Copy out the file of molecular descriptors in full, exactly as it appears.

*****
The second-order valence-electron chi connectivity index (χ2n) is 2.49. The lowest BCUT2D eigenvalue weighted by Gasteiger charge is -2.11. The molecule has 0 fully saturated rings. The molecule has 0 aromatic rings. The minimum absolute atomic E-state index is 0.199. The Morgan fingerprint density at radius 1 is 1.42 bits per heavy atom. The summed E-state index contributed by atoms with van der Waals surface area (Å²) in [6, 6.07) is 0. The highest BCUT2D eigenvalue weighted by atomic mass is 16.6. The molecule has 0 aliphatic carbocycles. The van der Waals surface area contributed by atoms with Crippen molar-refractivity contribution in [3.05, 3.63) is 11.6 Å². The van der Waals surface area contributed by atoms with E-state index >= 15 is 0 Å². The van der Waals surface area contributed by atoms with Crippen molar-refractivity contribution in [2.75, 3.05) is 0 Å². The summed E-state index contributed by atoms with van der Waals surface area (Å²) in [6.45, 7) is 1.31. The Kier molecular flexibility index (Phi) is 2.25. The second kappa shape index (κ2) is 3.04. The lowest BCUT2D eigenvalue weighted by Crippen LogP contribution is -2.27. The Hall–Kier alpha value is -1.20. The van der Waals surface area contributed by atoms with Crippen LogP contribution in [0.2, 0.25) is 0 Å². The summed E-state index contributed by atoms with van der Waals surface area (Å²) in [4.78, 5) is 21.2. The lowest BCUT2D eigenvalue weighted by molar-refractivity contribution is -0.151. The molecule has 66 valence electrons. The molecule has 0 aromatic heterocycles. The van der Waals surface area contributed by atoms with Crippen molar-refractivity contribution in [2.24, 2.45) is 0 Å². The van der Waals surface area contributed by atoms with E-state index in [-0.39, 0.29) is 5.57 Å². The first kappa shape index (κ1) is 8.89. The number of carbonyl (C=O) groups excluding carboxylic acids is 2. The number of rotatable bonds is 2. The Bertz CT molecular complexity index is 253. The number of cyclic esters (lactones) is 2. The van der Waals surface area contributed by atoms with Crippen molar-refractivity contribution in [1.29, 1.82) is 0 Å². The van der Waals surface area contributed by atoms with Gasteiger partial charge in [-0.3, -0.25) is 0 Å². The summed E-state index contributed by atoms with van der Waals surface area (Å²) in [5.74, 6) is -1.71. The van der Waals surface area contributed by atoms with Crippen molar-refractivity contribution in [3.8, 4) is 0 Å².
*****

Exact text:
The second-order valence-electron chi connectivity index (χ2n) is 2.49. The lowest BCUT2D eigenvalue weighted by Gasteiger charge is -2.11. The molecule has 0 fully saturated rings. The molecule has 0 aromatic rings. The minimum absolute atomic E-state index is 0.199. The Morgan fingerprint density at radius 1 is 1.42 bits per heavy atom. The summed E-state index contributed by atoms with van der Waals surface area (Å²) in [6, 6.07) is 0. The highest BCUT2D eigenvalue weighted by atomic mass is 16.6. The molecule has 0 aliphatic carbocycles. The van der Waals surface area contributed by atoms with Crippen molar-refractivity contribution in [3.05, 3.63) is 11.6 Å². The van der Waals surface area contributed by atoms with E-state index >= 15 is 0 Å². The van der Waals surface area contributed by atoms with Crippen molar-refractivity contribution in [2.75, 3.05) is 0 Å². The summed E-state index contributed by atoms with van der Waals surface area (Å²) in [6.45, 7) is 1.31. The Kier molecular flexibility index (Phi) is 2.25. The second kappa shape index (κ2) is 3.04. The lowest BCUT2D eigenvalue weighted by Crippen LogP contribution is -2.27. The Hall–Kier alpha value is -1.20. The van der Waals surface area contributed by atoms with Crippen LogP contribution in [0.2, 0.25) is 0 Å². The summed E-state index contributed by atoms with van der Waals surface area (Å²) in [4.78, 5) is 21.2. The lowest BCUT2D eigenvalue weighted by molar-refractivity contribution is -0.151. The molecule has 66 valence electrons. The molecule has 0 aromatic heterocycles. The van der Waals surface area contributed by atoms with Crippen molar-refractivity contribution in [2.24, 2.45) is 0 Å². The van der Waals surface area contributed by atoms with E-state index in [-0.39, 0.29) is 5.57 Å². The first kappa shape index (κ1) is 8.89. The number of carbonyl (C=O) groups excluding carboxylic acids is 2. The number of rotatable bonds is 2. The Bertz CT molecular complexity index is 253. The number of cyclic esters (lactones) is 2. The van der Waals surface area contributed by atoms with Crippen molar-refractivity contribution in [1.29, 1.82) is 0 Å². The van der Waals surface area contributed by atoms with Gasteiger partial charge in [-0.3, -0.25) is 0 Å². The summed E-state index contributed by atoms with van der Waals surface area (Å²) in [5.74, 6) is -1.71. The van der Waals surface area contributed by atoms with Crippen molar-refractivity contribution in [3.8, 4) is 0 Å².